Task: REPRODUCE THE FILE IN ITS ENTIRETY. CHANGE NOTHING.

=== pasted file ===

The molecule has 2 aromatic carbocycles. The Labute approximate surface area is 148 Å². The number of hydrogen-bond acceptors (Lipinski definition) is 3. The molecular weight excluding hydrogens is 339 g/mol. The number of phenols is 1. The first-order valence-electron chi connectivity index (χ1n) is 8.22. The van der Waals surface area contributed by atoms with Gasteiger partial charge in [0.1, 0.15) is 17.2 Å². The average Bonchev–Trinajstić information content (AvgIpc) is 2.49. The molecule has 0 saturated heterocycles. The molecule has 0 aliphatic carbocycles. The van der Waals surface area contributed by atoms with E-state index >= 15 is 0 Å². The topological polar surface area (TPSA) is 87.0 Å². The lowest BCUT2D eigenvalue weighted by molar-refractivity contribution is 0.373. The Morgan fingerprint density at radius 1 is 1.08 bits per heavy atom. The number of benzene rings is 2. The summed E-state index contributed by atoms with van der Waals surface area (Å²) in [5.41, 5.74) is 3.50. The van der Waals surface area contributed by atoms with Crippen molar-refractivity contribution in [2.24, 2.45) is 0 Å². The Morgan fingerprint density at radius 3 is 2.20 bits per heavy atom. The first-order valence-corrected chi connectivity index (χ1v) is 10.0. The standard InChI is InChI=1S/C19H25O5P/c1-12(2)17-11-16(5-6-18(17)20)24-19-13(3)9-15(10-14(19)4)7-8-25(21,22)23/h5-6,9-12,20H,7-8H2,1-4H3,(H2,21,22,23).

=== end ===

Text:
The molecule has 2 aromatic carbocycles. The Labute approximate surface area is 148 Å². The number of hydrogen-bond acceptors (Lipinski definition) is 3. The molecular weight excluding hydrogens is 339 g/mol. The number of phenols is 1. The first-order valence-electron chi connectivity index (χ1n) is 8.22. The van der Waals surface area contributed by atoms with Gasteiger partial charge in [0.1, 0.15) is 17.2 Å². The average Bonchev–Trinajstić information content (AvgIpc) is 2.49. The molecule has 0 saturated heterocycles. The molecule has 0 aliphatic carbocycles. The van der Waals surface area contributed by atoms with E-state index >= 15 is 0 Å². The topological polar surface area (TPSA) is 87.0 Å². The lowest BCUT2D eigenvalue weighted by molar-refractivity contribution is 0.373. The Morgan fingerprint density at radius 1 is 1.08 bits per heavy atom. The number of benzene rings is 2. The summed E-state index contributed by atoms with van der Waals surface area (Å²) in [5.41, 5.74) is 3.50. The van der Waals surface area contributed by atoms with Crippen molar-refractivity contribution in [2.24, 2.45) is 0 Å². The Morgan fingerprint density at radius 3 is 2.20 bits per heavy atom. The first-order valence-corrected chi connectivity index (χ1v) is 10.0. The standard InChI is InChI=1S/C19H25O5P/c1-12(2)17-11-16(5-6-18(17)20)24-19-13(3)9-15(10-14(19)4)7-8-25(21,22)23/h5-6,9-12,20H,7-8H2,1-4H3,(H2,21,22,23).